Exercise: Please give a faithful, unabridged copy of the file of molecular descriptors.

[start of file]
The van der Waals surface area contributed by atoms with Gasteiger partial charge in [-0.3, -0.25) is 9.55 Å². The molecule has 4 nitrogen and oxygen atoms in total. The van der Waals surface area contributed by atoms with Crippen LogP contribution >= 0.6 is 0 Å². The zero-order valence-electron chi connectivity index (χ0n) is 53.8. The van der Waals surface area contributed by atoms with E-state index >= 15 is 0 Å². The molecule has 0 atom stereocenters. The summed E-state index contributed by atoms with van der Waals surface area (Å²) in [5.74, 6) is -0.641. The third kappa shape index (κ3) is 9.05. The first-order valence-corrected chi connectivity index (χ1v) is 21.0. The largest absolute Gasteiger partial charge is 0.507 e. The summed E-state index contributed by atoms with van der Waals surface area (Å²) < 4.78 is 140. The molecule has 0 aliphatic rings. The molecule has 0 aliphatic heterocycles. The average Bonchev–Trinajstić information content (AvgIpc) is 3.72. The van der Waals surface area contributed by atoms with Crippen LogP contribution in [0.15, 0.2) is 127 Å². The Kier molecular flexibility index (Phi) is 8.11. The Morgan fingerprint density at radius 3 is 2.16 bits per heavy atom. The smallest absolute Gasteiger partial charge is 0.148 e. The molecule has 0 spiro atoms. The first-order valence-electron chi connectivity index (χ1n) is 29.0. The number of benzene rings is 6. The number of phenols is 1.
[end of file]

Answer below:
The van der Waals surface area contributed by atoms with Gasteiger partial charge in [-0.3, -0.25) is 9.55 Å². The molecule has 4 nitrogen and oxygen atoms in total. The van der Waals surface area contributed by atoms with Crippen LogP contribution >= 0.6 is 0 Å². The zero-order valence-electron chi connectivity index (χ0n) is 53.8. The van der Waals surface area contributed by atoms with E-state index >= 15 is 0 Å². The molecule has 0 atom stereocenters. The summed E-state index contributed by atoms with van der Waals surface area (Å²) in [5.74, 6) is -0.641. The third kappa shape index (κ3) is 9.05. The first-order valence-corrected chi connectivity index (χ1v) is 21.0. The largest absolute Gasteiger partial charge is 0.507 e. The summed E-state index contributed by atoms with van der Waals surface area (Å²) < 4.78 is 140. The molecule has 0 aliphatic rings. The molecule has 0 aliphatic heterocycles. The average Bonchev–Trinajstić information content (AvgIpc) is 3.72. The van der Waals surface area contributed by atoms with Crippen LogP contribution in [0.15, 0.2) is 127 Å². The Kier molecular flexibility index (Phi) is 8.11. The Morgan fingerprint density at radius 3 is 2.16 bits per heavy atom. The smallest absolute Gasteiger partial charge is 0.148 e. The molecule has 0 spiro atoms. The first-order valence-electron chi connectivity index (χ1n) is 29.0. The number of benzene rings is 6. The number of phenols is 1.